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Your Environment. Your Health.

Publication Detail

Title: Monomethylated trivalent arsenic species disrupt steroid receptor interactions with their DNA response elements at non-cytotoxic cellular concentrations.

Authors: Gosse, Julie A; Taylor, Vivien F; Jackson, Brian P; Hamilton, Joshua W; Bodwell, Jack E

Published In J Appl Toxicol, (2014 May)

Abstract: Arsenic (As) is considered a top environmental chemical of human health because it has been linked to adverse health effects including cancer, diabetes, cardiovascular disease, and reproductive and developmental problems. In several cell culture and animal models, As acts as an endocrine disruptor, which may underlie many of its health effects. Previous work showed that steroid receptor (SR)-driven gene expression is disrupted in cells treated with inorganic As (arsenite, iAs(+3)). In those studies, low iAs(+3) concentrations (0.1-0.7 μM) stimulated hormone-inducible transcription, whereas somewhat higher but still non-cytotoxic levels (1-3 μM) inhibited transcription. This investigation focuses on the mechanisms underlying these inhibitory effects and evaluates the role of methylated trivalent As metabolites on SR function. Recent evidence suggests that, compared with iAs, methylated forms may have distinct biochemical effects. Here, fluorescence polarization (FP) experiments utilizing purified, hormone-bound human glucocorticoid (GR) and progesterone receptor (PR) have demonstrated that neither inorganic (iAs(+3)) nor dimethylated (DMA(+3)) species of trivalent As affect receptor interactions with glucocorticoid DNA response elements (GREs). However, monomethylated forms (monomethylarsenite, MMA(+3) and monomethylarsonic diglutathione, MADG) strongly inhibit GR-GRE and PR-GRE binding. Additionally, speciation studies of iAs(+3)-treated H4IIE rat hepatoma cells show that, under treatment conditions that cause inhibition of hormone-inducible gene transcription, the intracellular concentration of MADG is sufficient to inhibit GR-GRE and PR-GRE interactions in vivo. These results indicate that arsenic's inhibitory endocrine disruption effects are probably caused in part by methylated metabolites' disruption of SR ability to bind DNA response elements that are crucial to hormone-driven gene transcription.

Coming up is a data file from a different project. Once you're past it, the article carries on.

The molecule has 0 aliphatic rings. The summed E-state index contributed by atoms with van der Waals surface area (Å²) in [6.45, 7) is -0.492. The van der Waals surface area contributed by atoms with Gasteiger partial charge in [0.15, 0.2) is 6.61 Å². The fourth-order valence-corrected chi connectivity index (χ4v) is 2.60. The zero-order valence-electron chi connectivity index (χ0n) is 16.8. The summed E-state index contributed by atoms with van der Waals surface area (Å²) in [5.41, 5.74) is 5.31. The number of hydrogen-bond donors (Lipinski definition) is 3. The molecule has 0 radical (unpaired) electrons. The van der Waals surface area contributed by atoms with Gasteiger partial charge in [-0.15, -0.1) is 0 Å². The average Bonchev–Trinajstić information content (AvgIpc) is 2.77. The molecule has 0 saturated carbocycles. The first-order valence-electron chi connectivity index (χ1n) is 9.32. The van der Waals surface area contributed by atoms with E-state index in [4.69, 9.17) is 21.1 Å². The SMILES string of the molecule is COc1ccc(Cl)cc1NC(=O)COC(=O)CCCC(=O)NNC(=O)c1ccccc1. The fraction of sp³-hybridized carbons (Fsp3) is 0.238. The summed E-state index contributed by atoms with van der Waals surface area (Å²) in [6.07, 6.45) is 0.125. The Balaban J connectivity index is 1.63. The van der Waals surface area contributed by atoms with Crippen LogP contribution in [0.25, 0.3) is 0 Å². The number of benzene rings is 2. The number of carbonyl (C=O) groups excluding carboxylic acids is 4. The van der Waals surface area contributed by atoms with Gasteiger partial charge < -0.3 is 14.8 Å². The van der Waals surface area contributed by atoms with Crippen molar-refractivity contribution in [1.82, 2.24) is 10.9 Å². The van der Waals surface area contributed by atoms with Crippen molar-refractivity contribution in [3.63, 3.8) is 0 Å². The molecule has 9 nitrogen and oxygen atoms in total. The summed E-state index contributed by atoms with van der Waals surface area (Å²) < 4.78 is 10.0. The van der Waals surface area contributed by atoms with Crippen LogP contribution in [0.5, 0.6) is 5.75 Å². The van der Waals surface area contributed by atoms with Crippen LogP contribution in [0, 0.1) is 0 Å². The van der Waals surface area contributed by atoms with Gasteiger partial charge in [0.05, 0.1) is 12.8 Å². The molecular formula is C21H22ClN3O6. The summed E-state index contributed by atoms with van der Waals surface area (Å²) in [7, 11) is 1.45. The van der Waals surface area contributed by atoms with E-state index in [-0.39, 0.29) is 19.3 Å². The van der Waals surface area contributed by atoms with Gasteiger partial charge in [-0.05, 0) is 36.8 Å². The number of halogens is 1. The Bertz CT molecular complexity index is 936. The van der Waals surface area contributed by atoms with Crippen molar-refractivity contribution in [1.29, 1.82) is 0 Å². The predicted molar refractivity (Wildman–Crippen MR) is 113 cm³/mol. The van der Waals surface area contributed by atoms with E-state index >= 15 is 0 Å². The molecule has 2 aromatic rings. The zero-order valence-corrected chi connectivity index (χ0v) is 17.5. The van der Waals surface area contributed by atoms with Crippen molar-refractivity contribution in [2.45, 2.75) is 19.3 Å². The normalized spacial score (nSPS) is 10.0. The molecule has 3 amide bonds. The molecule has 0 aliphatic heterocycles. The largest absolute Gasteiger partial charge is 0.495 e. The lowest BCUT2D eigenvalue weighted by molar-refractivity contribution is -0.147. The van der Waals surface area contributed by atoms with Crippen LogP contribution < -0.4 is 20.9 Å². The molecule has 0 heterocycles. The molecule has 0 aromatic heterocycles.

PubMed ID: 23765520 Exiting the NIEHS site

MeSH Terms: Animals; Arsenites/metabolism; Arsenites/toxicity*; Cell Line, Tumor; Cell Survival/drug effects; DNA/genetics*; Dose-Response Relationship, Drug; Endocrine Disruptors/metabolism; Endocrine Disruptors/toxicity*; Fluorescence Polarization; Methylation; Rats; Receptors, Steroid/genetics*; Response Elements/genetics*; Structure-Activity Relationship; Transcription, Genetic/drug effects*

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